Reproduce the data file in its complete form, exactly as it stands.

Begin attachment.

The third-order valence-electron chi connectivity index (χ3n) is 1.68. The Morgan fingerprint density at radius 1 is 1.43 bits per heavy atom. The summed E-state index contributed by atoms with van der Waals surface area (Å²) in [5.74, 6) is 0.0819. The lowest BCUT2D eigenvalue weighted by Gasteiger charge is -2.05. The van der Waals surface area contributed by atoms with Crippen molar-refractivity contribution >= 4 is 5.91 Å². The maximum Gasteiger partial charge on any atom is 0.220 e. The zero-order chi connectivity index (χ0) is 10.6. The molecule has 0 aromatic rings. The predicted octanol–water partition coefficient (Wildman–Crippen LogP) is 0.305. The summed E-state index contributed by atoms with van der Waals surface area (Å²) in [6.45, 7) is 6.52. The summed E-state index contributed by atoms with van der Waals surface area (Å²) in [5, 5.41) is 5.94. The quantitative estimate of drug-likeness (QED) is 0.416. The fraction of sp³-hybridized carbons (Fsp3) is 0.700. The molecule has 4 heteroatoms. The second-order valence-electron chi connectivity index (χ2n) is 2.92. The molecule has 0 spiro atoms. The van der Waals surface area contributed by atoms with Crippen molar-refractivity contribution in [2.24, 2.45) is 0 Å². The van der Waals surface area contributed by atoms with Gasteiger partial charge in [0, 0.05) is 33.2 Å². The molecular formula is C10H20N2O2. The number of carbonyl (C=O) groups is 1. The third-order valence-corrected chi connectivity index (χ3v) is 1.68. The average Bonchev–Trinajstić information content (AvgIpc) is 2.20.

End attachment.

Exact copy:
The third-order valence-electron chi connectivity index (χ3n) is 1.68. The Morgan fingerprint density at radius 1 is 1.43 bits per heavy atom. The summed E-state index contributed by atoms with van der Waals surface area (Å²) in [5.74, 6) is 0.0819. The lowest BCUT2D eigenvalue weighted by Gasteiger charge is -2.05. The van der Waals surface area contributed by atoms with Crippen molar-refractivity contribution >= 4 is 5.91 Å². The maximum Gasteiger partial charge on any atom is 0.220 e. The zero-order chi connectivity index (χ0) is 10.6. The molecule has 0 aromatic rings. The predicted octanol–water partition coefficient (Wildman–Crippen LogP) is 0.305. The summed E-state index contributed by atoms with van der Waals surface area (Å²) in [6.45, 7) is 6.52. The summed E-state index contributed by atoms with van der Waals surface area (Å²) in [5, 5.41) is 5.94. The quantitative estimate of drug-likeness (QED) is 0.416. The fraction of sp³-hybridized carbons (Fsp3) is 0.700. The molecule has 4 heteroatoms. The second-order valence-electron chi connectivity index (χ2n) is 2.92. The molecule has 0 spiro atoms. The van der Waals surface area contributed by atoms with Crippen molar-refractivity contribution in [2.24, 2.45) is 0 Å². The van der Waals surface area contributed by atoms with Gasteiger partial charge in [0, 0.05) is 33.2 Å². The molecular formula is C10H20N2O2. The number of carbonyl (C=O) groups is 1. The third-order valence-corrected chi connectivity index (χ3v) is 1.68. The average Bonchev–Trinajstić information content (AvgIpc) is 2.20.